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Ecologically distinct pine species show differential root development after outplanting in response to nursery nutrient cultivation
- Toca, Andrei, Oliet, Juan A., Villar-Salvador, Pedro, Martinez Catalan, Rodrigo A., Jacobs, Douglass F.
- Forest ecology and management 2019
- Pinus nigra, Pinus pinaster, Pinus pinea, arid zones, cold, drought, ecology, foraging, nutrient content, nutrient use efficiency, nutrients, physiological state, plant nitrogen content, planting, root growth, root systems, roots, seedlings, soil, stress tolerance, summer, trees, winter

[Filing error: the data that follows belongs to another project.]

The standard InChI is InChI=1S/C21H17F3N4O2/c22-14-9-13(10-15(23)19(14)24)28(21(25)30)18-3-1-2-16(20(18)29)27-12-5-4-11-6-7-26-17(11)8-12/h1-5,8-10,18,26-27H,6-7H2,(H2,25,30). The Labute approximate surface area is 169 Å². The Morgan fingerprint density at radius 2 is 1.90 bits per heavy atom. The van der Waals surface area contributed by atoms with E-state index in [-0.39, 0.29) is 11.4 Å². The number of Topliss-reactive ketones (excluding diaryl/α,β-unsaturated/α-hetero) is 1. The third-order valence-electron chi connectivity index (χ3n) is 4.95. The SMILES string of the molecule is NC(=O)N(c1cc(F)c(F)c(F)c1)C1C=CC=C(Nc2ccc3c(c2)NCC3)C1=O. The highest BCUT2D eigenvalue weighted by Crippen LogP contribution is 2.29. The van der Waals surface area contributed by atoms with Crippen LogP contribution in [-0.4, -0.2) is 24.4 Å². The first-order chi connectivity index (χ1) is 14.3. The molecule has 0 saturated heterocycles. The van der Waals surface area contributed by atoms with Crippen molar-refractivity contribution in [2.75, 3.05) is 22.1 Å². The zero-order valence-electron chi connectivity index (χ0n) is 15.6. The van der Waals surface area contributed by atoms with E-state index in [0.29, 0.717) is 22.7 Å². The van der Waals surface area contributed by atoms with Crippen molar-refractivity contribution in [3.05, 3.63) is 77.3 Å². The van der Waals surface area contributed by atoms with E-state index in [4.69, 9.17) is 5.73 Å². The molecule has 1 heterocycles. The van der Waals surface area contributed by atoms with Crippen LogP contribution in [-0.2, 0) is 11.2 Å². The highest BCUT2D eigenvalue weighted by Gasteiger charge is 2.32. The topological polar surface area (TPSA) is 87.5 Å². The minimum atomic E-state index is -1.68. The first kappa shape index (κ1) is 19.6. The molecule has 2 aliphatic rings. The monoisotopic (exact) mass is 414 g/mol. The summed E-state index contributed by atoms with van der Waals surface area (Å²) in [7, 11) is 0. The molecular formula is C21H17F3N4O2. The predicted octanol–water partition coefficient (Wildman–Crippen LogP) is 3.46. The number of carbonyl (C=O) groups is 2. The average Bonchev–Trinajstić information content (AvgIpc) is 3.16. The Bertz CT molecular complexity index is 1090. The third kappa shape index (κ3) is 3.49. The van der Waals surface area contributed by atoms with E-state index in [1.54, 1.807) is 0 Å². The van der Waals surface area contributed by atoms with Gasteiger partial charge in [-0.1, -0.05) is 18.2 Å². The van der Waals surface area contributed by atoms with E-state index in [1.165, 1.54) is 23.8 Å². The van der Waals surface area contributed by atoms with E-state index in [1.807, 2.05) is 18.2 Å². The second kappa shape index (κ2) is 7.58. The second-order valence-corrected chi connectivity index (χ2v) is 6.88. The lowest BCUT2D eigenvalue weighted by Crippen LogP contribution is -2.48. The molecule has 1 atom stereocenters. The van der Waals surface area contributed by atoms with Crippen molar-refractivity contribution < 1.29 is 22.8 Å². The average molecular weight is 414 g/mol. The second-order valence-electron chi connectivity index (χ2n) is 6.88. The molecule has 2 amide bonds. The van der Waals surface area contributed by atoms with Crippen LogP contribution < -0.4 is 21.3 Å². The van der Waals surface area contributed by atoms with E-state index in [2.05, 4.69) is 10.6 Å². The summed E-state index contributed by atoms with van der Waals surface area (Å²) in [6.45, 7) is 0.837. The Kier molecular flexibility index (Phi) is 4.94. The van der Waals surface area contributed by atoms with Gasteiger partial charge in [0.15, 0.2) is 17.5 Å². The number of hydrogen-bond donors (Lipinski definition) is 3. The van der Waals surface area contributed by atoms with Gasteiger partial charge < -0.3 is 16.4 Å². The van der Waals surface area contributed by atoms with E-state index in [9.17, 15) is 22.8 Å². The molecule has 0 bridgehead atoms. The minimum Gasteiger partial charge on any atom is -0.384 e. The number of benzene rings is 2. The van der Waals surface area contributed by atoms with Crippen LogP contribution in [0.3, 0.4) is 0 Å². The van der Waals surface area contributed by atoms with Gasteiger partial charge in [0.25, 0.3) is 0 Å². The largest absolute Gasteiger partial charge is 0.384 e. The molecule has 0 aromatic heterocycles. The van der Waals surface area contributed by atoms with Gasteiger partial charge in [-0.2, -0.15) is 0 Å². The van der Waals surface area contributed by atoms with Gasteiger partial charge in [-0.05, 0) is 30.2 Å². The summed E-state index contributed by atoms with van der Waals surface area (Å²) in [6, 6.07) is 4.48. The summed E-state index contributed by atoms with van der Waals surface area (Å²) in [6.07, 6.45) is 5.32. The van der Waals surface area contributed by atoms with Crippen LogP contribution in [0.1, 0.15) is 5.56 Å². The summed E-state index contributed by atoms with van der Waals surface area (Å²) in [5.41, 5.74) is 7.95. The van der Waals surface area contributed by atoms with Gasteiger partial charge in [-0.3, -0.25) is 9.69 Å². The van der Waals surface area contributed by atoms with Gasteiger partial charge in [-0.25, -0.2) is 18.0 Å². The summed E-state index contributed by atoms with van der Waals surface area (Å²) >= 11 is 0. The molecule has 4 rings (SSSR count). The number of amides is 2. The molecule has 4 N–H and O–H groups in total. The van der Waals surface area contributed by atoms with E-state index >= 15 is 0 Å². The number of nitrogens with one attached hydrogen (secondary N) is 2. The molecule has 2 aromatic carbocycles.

- The capacity to rapidly expand root systems to increase soil foraging is key for the survival of tree seedlings in arid regions. Plants alter root growth dynamics and architecture in response to environmental changes and this plasticity in root development allows plants to maximize soil resource uptake. However, how variation in plant physiological status, such as nutrient content, affects root growth dynamics and architecture is poorly understood. We assessed how variation in seedling nutrient status affects root growth dynamics and architecture in three closely related, yet ecologically distinct pine species: Pinus nigra J.F. Arnold, Pinus pinaster Ait., and Pinus pinea L. Seedlings were cultivated under contrasting fertilization regimes to promote different levels of mineral nutrient content. Seedlings were then transplanted into rhizotrons to evaluate root growth dynamics and architecture over 10 weeks. Overall, increased seedling nutrient content enhanced root development, but species showed distinct root growth patterns and architecture. Pinus pinaster, which inhabits moderate climatic stress environments, showed the greatest root growth plasticity with variation in seedling nutrient content. In contrast, root development was less plastic in the pines adapted to more stressful environments, P. pinea, which occurs in sites with long and strong summer drought and P. nigra, which inhabits cold winter areas. High nutrient-content seedlings developed larger root systems by maintaining a greater number of growing roots rather than by increasing the elongation rate of individual roots, reflecting a strategy that likely improves soil foraging capacity. Nitrogen use efficiency for root growth (new root growth per unit of plant nitrogen content at planting) increased with increasing nutrient content in P. pinaster, yet the opposite effect occurred in the other two species. New roots of high nutrient-content seedlings had lower specific root length than low content seedlings in all species, suggesting that internal seedling nutrient status determines specific root length. The means by which increased seedling nutrient content affects root development after transplanting in pine species seems to be related to species ecology and stress resistance physiology. With a surplus of mineral nutrients during nursery cultivation, pine species from high stressful environments have low flexibility in modifying root development, while species from moderate climatic stress environments prioritize root development.